I’ve been lurking here for a while, and wanted to add to some of the lively discussion
Anyways, here’s my experience with the CAPM:
1) Administrated Microsoft Project Server for 2 years, and have been managing projects for 2 years after that. I did the math, and with my current PM experience I will not be eligible to take the PMP until January of 2013 (this is assuming a steady stream of PM work, which isn’t always guaranteed at my company).
2) Main motivation for taking the CAPM exam was that my manager wanted me to obtain the certification.
1) I read the entire Rita Mulcahy PMP Exam Prep guide.
2) I took a bunch of mock PMP exams on the internet and using a Skillsoft License through my company.
3) I made myself a set of flash cards for concepts that I got wrong, or had issues remembering. I also memorized all the formulas–EV, communication channels, and PERT analysis.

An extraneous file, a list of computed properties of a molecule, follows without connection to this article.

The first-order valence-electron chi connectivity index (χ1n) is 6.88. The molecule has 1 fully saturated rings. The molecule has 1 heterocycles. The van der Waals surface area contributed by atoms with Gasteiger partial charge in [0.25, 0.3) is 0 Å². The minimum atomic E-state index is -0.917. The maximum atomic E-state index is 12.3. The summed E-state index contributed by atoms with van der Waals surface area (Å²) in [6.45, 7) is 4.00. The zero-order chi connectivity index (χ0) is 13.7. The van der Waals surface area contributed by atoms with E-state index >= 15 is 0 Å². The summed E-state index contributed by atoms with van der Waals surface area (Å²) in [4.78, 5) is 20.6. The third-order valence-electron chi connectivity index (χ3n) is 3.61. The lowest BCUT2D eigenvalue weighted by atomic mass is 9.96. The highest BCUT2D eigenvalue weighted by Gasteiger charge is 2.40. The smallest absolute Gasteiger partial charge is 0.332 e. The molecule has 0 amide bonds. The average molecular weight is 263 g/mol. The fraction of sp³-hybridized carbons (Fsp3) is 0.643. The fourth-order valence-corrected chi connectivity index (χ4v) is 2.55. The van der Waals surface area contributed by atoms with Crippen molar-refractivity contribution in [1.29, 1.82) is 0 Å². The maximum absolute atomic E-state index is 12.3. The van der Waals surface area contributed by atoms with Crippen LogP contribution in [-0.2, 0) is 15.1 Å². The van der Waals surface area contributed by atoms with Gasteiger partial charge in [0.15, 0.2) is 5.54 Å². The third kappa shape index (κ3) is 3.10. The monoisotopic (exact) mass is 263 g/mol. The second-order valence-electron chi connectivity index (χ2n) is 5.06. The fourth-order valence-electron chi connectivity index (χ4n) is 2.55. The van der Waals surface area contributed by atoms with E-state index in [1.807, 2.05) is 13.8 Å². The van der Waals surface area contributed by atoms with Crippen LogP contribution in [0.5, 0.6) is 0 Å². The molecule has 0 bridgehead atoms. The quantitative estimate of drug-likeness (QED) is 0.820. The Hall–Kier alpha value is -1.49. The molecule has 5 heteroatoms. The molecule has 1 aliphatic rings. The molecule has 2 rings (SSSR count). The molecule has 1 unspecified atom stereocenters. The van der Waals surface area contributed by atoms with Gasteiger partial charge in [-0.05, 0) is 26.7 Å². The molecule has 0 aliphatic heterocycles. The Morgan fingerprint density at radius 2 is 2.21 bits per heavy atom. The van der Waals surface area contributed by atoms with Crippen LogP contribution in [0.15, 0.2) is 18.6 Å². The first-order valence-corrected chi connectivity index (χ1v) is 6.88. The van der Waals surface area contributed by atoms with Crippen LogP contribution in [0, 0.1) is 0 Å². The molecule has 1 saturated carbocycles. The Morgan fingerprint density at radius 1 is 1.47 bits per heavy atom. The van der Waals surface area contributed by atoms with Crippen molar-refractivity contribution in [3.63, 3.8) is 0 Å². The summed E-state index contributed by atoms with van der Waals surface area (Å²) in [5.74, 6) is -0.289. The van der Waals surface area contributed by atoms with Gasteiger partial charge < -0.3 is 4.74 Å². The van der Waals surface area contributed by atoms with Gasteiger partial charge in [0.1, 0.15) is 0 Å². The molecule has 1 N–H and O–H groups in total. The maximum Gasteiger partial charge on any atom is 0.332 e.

I earned Proficient in most areas, and Moderately Proficient in others–no areas were “Below Proficient”. I didn’t take a sample CAPM exam prior to the exam room–only PMP ones–and that may have been a mistake. In some ways, the situational questions are my strong suit. I probably could have focused more on memorizing the ITTOs–but I passed pretty comfortably. Look for ways that the exam contradicts itself–in one instance, the exam asked me the same question re-worded 3 times! So comparing and reviewing your answers at the end is extremely important.
Market Value of a CAPM:
I’m not looking for another position, just to progress in my current one. I don’t think that having the CAPM will hurt you landing a job, and it may get your foot in the door. However, it is the PMP that most companies are looking for when hiring a project manager–if you can qualify for that cert., or only have a little ways to go before you earn it–then wait for the PMP.
I’m looking forward to taking my PMP examination next year, but plan to use and apply the information that I’ve learned while studying the CAPM. Some examples of learnings I’m already applying in my role are:
1) Using WBS and WBS Dictionaries (Versus jumping right into creating a plan with MS Project)
2) How to use risk registries more effectively
3) Applying a more logical approach to change integration management–it’s NOT just about filling out a change request form.